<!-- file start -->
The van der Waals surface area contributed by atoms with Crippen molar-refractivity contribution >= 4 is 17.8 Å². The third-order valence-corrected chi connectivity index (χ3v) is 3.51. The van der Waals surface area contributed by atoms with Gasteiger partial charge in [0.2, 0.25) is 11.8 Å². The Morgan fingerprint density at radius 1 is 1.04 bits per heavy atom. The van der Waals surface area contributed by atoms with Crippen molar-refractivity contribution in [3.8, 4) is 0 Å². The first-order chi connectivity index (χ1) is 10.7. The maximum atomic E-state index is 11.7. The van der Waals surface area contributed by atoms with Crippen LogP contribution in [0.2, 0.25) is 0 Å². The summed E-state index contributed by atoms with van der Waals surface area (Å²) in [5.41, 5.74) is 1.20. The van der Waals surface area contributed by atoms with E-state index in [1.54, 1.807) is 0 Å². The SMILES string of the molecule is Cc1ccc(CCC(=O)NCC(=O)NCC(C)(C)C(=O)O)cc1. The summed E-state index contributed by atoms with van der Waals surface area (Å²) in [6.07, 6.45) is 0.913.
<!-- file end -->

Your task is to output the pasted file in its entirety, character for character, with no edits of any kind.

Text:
The van der Waals surface area contributed by atoms with Crippen molar-refractivity contribution >= 4 is 17.8 Å². The third-order valence-corrected chi connectivity index (χ3v) is 3.51. The van der Waals surface area contributed by atoms with Gasteiger partial charge in [0.2, 0.25) is 11.8 Å². The Morgan fingerprint density at radius 1 is 1.04 bits per heavy atom. The van der Waals surface area contributed by atoms with Crippen molar-refractivity contribution in [3.8, 4) is 0 Å². The first-order chi connectivity index (χ1) is 10.7. The maximum atomic E-state index is 11.7. The van der Waals surface area contributed by atoms with Crippen LogP contribution in [0.2, 0.25) is 0 Å². The summed E-state index contributed by atoms with van der Waals surface area (Å²) in [5.41, 5.74) is 1.20. The van der Waals surface area contributed by atoms with E-state index in [1.54, 1.807) is 0 Å². The SMILES string of the molecule is Cc1ccc(CCC(=O)NCC(=O)NCC(C)(C)C(=O)O)cc1. The summed E-state index contributed by atoms with van der Waals surface area (Å²) in [6.07, 6.45) is 0.913.